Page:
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International Travel and Health PRE-MEETING TO THE 12TH ASIAN PACIFIC TRAVEL HEALTH CONFERENCE 21 MARCH 2018, BANGKOK, THAILAND
© World Health Organization 2018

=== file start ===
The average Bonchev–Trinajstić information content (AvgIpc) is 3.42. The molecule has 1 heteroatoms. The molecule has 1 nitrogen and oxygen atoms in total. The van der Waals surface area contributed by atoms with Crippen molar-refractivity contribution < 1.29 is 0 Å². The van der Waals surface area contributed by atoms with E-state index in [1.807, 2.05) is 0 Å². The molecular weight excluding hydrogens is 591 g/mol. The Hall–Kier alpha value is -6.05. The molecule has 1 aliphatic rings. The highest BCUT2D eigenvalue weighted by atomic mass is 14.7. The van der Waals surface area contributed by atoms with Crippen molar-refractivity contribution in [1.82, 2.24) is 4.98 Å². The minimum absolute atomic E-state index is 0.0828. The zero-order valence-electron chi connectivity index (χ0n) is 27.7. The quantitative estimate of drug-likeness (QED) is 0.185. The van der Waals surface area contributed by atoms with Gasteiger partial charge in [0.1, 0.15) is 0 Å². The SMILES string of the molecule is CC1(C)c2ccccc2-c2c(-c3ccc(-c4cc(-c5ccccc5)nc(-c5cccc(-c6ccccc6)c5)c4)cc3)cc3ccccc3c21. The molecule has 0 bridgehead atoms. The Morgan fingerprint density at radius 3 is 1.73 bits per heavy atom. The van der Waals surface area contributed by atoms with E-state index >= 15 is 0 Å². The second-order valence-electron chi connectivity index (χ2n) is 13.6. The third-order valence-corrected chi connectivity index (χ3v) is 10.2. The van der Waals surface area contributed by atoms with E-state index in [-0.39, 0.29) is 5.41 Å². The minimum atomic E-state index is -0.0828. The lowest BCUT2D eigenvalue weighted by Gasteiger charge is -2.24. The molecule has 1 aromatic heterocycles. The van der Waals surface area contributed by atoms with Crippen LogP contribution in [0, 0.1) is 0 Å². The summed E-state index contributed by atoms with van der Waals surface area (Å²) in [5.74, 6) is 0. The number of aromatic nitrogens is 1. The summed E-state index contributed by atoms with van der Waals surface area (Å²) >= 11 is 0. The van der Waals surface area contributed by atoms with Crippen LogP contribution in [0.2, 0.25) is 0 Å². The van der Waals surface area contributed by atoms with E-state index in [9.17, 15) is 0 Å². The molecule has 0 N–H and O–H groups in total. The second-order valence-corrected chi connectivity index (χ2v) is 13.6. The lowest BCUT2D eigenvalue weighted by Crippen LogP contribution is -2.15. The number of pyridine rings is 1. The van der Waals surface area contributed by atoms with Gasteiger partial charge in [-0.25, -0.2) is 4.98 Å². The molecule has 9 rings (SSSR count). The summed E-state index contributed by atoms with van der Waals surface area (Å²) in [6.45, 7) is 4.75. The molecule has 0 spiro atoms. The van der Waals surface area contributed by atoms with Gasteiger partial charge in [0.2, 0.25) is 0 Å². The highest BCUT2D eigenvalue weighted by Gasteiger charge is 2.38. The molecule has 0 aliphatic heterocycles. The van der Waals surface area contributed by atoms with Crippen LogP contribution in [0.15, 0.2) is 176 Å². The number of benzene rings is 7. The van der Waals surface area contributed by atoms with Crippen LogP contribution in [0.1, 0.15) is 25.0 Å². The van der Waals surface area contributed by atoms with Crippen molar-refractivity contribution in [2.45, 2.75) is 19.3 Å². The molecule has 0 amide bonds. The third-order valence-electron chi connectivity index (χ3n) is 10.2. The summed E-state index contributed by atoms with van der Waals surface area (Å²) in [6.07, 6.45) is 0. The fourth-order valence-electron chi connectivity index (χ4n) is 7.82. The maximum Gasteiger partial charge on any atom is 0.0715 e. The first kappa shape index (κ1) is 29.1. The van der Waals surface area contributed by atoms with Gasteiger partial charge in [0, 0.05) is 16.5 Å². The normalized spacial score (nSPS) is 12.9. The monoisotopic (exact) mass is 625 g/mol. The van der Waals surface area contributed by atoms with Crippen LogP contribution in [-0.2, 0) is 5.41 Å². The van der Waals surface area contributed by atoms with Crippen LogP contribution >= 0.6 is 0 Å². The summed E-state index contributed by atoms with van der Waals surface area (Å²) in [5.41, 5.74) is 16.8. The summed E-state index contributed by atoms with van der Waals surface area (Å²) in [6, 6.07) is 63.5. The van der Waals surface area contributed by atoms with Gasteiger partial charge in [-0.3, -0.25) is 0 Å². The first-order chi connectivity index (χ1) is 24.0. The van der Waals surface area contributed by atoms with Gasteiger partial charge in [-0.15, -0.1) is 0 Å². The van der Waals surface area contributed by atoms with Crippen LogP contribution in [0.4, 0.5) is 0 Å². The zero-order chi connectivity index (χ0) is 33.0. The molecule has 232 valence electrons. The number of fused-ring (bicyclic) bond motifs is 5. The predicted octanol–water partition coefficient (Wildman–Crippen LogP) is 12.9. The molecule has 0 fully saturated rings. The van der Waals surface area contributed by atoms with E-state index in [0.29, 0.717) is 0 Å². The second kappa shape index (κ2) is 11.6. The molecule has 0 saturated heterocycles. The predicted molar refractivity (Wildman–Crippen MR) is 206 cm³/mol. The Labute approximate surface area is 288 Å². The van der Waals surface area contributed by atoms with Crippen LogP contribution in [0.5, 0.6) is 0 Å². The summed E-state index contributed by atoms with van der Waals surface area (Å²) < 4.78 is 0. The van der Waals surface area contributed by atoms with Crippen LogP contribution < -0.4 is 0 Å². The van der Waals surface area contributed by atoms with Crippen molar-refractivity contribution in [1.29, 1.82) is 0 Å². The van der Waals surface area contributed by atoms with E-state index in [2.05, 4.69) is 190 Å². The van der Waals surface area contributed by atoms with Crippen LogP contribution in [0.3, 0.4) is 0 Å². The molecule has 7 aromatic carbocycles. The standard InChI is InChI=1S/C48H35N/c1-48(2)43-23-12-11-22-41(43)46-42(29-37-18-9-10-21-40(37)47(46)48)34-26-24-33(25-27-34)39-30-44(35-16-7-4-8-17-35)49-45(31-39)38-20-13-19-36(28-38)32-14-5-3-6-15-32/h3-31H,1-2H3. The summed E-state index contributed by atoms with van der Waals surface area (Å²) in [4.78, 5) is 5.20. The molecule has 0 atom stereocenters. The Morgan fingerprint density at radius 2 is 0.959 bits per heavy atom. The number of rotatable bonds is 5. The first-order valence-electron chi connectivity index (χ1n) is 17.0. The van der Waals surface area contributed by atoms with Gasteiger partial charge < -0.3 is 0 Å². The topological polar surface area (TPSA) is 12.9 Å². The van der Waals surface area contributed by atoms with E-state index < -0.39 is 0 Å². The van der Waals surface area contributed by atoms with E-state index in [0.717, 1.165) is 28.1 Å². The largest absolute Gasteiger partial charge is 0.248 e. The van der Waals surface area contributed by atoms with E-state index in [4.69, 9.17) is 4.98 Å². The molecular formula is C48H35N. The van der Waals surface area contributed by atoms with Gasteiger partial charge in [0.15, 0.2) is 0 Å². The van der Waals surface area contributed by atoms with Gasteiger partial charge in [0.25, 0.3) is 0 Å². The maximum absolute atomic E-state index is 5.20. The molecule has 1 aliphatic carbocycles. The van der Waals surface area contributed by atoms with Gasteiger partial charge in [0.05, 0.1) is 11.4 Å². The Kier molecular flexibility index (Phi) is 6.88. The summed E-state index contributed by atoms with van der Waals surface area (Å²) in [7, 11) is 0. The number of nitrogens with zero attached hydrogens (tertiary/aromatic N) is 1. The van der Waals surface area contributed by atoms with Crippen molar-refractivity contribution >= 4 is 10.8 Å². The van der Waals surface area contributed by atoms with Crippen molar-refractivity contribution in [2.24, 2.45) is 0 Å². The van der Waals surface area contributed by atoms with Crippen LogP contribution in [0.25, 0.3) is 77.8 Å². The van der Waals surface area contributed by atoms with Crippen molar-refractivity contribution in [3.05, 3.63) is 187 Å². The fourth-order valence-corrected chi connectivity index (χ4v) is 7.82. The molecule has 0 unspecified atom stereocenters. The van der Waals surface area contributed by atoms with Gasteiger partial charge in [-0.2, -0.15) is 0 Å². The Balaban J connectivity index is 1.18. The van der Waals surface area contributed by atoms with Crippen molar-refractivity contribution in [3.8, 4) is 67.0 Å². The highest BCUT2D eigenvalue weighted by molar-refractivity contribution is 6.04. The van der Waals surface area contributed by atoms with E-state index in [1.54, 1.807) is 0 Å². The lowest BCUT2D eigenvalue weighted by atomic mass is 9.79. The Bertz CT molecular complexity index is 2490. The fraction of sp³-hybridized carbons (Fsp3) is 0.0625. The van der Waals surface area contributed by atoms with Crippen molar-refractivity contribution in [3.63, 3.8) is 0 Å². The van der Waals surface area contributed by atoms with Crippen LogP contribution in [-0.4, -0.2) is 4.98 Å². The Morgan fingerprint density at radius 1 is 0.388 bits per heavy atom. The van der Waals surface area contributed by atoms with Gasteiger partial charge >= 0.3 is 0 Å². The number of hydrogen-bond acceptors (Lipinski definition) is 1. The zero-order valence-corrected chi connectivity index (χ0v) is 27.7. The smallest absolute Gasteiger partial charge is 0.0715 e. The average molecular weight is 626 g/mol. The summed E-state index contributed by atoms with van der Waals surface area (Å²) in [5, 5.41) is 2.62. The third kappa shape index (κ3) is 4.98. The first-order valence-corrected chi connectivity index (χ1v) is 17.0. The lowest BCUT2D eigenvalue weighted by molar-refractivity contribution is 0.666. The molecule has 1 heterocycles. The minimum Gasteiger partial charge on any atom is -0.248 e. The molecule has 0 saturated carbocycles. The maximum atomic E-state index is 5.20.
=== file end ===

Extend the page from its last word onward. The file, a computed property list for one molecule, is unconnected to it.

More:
Some rights reserved. This work is available under the Creative Commons Attribution-NonCommercial-ShareAlike 3.0 IGO licence (CC BY-NC-SA 3.0 IGO; https://creativecommons.org/licenses/by-nc-sa/3.0/igo). Under the terms of this licence, you may copy, redistribute and adapt the work for non-commercial purposes, provided the work is appropriately cited, as indicated below. In any use of this work, there should be no suggestion that WHO endorses any specific organization, products or services. The use of the WHO logo is not permitted. If you adapt the work, then you must license your work under the same or equivalent Creative Commons licence. If you create a translation of this work, you should add the following disclaimer along with the suggested citation: “This translation was not created by the World Health Organization (WHO). WHO is not responsible for the content or accuracy of this translation. The original English edition shall be the binding and authentic edition”. Any mediation relating to disputes arising under the licence shall be conducted in accordance with the mediation rules of the World Intellectual Property Organization. Suggested citation. International consultation on the methodology for risk mapping of the international spread of vectorborne diseases via air travel World Health Organization; Geneva 2018. Licence: CC BY-NC-SA 3.0 IGO. Cataloguing-in-Publication (CIP) data. CIP data are available at http://apps.who.int/iris. Sales, rights and licensing. To purchase WHO publications, see http://apps.who.int/bookorders. To submit requests for commercial use and queries on rights and licensing, see http://www.who.int/about/licensing. Third-party materials. If you wish to reuse material from this work that is attributed to a third party, such as tables, figures or images, it is your responsibility to determine whether permission is needed for that reuse and to obtain permission from the copyright holder. The risk of claims resulting from infringement of any third-party-owned component in the work rests solely with the user. General disclaimers. The designations employed and the presentation of the material in this publication do not imply the expression of any opinion whatsoever on the part of WHO concerning the legal status of any country, territory, city or area or of its authorities, or concerning the delimitation of its frontiers or boundaries. Dotted and dashed lines on maps represent approximate border lines for which there may not yet be full agreement. The mention of specific companies or of certain manufacturers’ products does not imply that they are endorsed or recommended by WHO in preference to others of a similar nature that are not mentioned. Errors and omissions excepted, the names of proprietary products are distinguished by initial capital letters. All reasonable precautions have been taken by WHO to verify the information contained in this publication. However, the published material is being distributed without warranty of any kind, either expressed or implied. The responsibility for the interpretation and use of the material lies with the reader. In no event shall WHO be liable for damages arising from its use. This publication contains the report of an international consultation Methodology for risk mapping of the international spread of vector-borne diseases via air travel, including views and data supplied by participants, and does not necessarily represent the decisions or policies of WHO.